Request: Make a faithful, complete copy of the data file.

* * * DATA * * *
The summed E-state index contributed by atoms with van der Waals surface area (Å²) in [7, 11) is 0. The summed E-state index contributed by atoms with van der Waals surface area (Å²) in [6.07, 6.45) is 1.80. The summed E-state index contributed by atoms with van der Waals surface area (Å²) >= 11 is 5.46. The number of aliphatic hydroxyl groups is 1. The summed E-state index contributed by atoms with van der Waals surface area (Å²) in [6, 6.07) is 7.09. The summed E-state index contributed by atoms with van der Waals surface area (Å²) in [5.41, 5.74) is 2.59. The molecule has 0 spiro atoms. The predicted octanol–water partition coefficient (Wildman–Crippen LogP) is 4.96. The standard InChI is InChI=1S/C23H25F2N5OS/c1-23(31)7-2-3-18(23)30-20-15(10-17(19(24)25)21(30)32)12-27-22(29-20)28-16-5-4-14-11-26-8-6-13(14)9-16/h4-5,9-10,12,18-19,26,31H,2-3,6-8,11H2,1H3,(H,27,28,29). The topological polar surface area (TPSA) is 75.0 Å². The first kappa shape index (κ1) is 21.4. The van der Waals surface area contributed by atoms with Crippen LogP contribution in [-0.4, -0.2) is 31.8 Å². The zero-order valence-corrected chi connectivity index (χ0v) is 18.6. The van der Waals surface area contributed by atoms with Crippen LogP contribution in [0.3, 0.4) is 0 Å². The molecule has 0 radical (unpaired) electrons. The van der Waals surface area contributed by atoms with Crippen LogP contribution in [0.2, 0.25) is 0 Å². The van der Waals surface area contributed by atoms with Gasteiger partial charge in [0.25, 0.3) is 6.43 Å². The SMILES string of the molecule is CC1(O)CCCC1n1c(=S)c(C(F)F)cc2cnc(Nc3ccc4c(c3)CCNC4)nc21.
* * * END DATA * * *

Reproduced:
The summed E-state index contributed by atoms with van der Waals surface area (Å²) in [7, 11) is 0. The summed E-state index contributed by atoms with van der Waals surface area (Å²) in [6.07, 6.45) is 1.80. The summed E-state index contributed by atoms with van der Waals surface area (Å²) >= 11 is 5.46. The number of aliphatic hydroxyl groups is 1. The summed E-state index contributed by atoms with van der Waals surface area (Å²) in [6, 6.07) is 7.09. The summed E-state index contributed by atoms with van der Waals surface area (Å²) in [5.41, 5.74) is 2.59. The molecule has 0 spiro atoms. The predicted octanol–water partition coefficient (Wildman–Crippen LogP) is 4.96. The standard InChI is InChI=1S/C23H25F2N5OS/c1-23(31)7-2-3-18(23)30-20-15(10-17(19(24)25)21(30)32)12-27-22(29-20)28-16-5-4-14-11-26-8-6-13(14)9-16/h4-5,9-10,12,18-19,26,31H,2-3,6-8,11H2,1H3,(H,27,28,29). The topological polar surface area (TPSA) is 75.0 Å². The first kappa shape index (κ1) is 21.4. The van der Waals surface area contributed by atoms with Crippen LogP contribution in [-0.4, -0.2) is 31.8 Å². The zero-order valence-corrected chi connectivity index (χ0v) is 18.6. The van der Waals surface area contributed by atoms with Crippen LogP contribution in [0.3, 0.4) is 0 Å². The molecule has 0 radical (unpaired) electrons. The van der Waals surface area contributed by atoms with Crippen LogP contribution in [0.2, 0.25) is 0 Å². The van der Waals surface area contributed by atoms with Gasteiger partial charge in [0.25, 0.3) is 6.43 Å². The SMILES string of the molecule is CC1(O)CCCC1n1c(=S)c(C(F)F)cc2cnc(Nc3ccc4c(c3)CCNC4)nc21.